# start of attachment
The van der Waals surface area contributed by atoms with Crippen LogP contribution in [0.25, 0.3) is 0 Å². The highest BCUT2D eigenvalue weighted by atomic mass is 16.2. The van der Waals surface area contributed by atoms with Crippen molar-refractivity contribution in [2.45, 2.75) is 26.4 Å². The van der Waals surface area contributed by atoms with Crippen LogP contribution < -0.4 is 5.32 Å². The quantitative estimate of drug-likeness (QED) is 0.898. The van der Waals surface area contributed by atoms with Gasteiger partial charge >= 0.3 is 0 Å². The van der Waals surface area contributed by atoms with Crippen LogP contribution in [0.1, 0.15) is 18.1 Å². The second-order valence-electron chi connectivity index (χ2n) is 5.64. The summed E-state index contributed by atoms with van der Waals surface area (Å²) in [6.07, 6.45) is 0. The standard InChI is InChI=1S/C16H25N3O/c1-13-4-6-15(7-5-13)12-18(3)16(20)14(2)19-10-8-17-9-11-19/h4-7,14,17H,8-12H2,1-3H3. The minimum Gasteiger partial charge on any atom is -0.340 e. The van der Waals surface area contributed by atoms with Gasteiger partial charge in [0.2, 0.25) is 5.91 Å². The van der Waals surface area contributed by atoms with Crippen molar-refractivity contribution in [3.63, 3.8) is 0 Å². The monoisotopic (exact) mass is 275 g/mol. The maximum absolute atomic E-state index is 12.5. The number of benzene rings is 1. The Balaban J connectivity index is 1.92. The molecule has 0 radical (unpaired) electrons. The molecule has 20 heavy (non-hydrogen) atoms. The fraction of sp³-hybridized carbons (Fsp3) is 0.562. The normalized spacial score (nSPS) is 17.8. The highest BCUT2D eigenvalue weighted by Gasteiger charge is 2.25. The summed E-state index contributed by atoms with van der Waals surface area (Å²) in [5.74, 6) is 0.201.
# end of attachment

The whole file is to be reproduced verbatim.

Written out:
The van der Waals surface area contributed by atoms with Crippen LogP contribution in [0.25, 0.3) is 0 Å². The highest BCUT2D eigenvalue weighted by atomic mass is 16.2. The van der Waals surface area contributed by atoms with Crippen molar-refractivity contribution in [2.45, 2.75) is 26.4 Å². The van der Waals surface area contributed by atoms with Crippen LogP contribution < -0.4 is 5.32 Å². The quantitative estimate of drug-likeness (QED) is 0.898. The van der Waals surface area contributed by atoms with Gasteiger partial charge >= 0.3 is 0 Å². The van der Waals surface area contributed by atoms with Crippen LogP contribution in [0.1, 0.15) is 18.1 Å². The second-order valence-electron chi connectivity index (χ2n) is 5.64. The summed E-state index contributed by atoms with van der Waals surface area (Å²) in [6.07, 6.45) is 0. The standard InChI is InChI=1S/C16H25N3O/c1-13-4-6-15(7-5-13)12-18(3)16(20)14(2)19-10-8-17-9-11-19/h4-7,14,17H,8-12H2,1-3H3. The minimum Gasteiger partial charge on any atom is -0.340 e. The van der Waals surface area contributed by atoms with Gasteiger partial charge in [0.2, 0.25) is 5.91 Å². The van der Waals surface area contributed by atoms with Crippen molar-refractivity contribution in [3.63, 3.8) is 0 Å². The monoisotopic (exact) mass is 275 g/mol. The maximum absolute atomic E-state index is 12.5. The number of benzene rings is 1. The Balaban J connectivity index is 1.92. The molecule has 0 radical (unpaired) electrons. The molecule has 20 heavy (non-hydrogen) atoms. The fraction of sp³-hybridized carbons (Fsp3) is 0.562. The normalized spacial score (nSPS) is 17.8. The highest BCUT2D eigenvalue weighted by Gasteiger charge is 2.25. The summed E-state index contributed by atoms with van der Waals surface area (Å²) in [5.74, 6) is 0.201.